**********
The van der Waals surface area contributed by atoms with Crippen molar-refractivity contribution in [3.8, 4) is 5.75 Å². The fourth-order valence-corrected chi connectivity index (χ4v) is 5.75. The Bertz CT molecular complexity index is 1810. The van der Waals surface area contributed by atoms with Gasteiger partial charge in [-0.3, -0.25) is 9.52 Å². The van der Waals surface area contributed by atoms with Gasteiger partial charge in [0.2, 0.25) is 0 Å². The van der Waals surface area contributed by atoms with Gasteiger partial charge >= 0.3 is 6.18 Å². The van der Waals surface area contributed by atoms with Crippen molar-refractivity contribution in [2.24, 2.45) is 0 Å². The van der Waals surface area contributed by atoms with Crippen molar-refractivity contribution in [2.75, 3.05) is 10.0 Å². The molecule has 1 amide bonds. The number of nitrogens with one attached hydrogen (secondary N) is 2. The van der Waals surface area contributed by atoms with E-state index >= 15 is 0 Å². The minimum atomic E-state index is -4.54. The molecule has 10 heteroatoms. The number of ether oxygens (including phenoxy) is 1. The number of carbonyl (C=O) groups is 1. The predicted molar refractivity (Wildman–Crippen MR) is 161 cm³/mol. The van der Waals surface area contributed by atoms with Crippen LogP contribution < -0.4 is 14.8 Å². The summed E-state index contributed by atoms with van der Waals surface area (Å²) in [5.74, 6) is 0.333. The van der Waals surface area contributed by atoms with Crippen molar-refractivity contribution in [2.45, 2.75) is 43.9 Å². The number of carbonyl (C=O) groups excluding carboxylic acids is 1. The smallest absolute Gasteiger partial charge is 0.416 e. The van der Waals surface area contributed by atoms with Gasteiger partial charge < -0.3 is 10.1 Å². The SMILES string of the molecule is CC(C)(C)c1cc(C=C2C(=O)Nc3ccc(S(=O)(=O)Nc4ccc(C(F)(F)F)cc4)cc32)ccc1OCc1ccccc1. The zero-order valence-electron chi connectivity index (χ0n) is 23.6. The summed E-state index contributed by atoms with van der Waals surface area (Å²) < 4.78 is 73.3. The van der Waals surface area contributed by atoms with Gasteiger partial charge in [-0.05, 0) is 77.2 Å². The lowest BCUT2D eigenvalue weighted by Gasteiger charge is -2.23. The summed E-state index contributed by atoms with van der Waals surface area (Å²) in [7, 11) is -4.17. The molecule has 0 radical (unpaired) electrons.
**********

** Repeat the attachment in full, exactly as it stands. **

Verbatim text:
The van der Waals surface area contributed by atoms with Crippen molar-refractivity contribution in [3.8, 4) is 5.75 Å². The fourth-order valence-corrected chi connectivity index (χ4v) is 5.75. The Bertz CT molecular complexity index is 1810. The van der Waals surface area contributed by atoms with Gasteiger partial charge in [-0.3, -0.25) is 9.52 Å². The van der Waals surface area contributed by atoms with Gasteiger partial charge in [0.2, 0.25) is 0 Å². The van der Waals surface area contributed by atoms with Gasteiger partial charge >= 0.3 is 6.18 Å². The van der Waals surface area contributed by atoms with Crippen molar-refractivity contribution in [2.24, 2.45) is 0 Å². The van der Waals surface area contributed by atoms with Crippen molar-refractivity contribution in [2.75, 3.05) is 10.0 Å². The molecule has 1 amide bonds. The number of nitrogens with one attached hydrogen (secondary N) is 2. The van der Waals surface area contributed by atoms with E-state index >= 15 is 0 Å². The minimum atomic E-state index is -4.54. The molecule has 10 heteroatoms. The number of ether oxygens (including phenoxy) is 1. The number of carbonyl (C=O) groups is 1. The predicted molar refractivity (Wildman–Crippen MR) is 161 cm³/mol. The van der Waals surface area contributed by atoms with Crippen LogP contribution < -0.4 is 14.8 Å². The summed E-state index contributed by atoms with van der Waals surface area (Å²) in [5.74, 6) is 0.333. The van der Waals surface area contributed by atoms with Crippen molar-refractivity contribution in [2.45, 2.75) is 43.9 Å². The number of carbonyl (C=O) groups excluding carboxylic acids is 1. The smallest absolute Gasteiger partial charge is 0.416 e. The van der Waals surface area contributed by atoms with Gasteiger partial charge < -0.3 is 10.1 Å². The SMILES string of the molecule is CC(C)(C)c1cc(C=C2C(=O)Nc3ccc(S(=O)(=O)Nc4ccc(C(F)(F)F)cc4)cc32)ccc1OCc1ccccc1. The zero-order valence-electron chi connectivity index (χ0n) is 23.6. The summed E-state index contributed by atoms with van der Waals surface area (Å²) < 4.78 is 73.3. The van der Waals surface area contributed by atoms with Gasteiger partial charge in [-0.05, 0) is 77.2 Å². The lowest BCUT2D eigenvalue weighted by Gasteiger charge is -2.23. The summed E-state index contributed by atoms with van der Waals surface area (Å²) in [7, 11) is -4.17. The molecule has 0 radical (unpaired) electrons.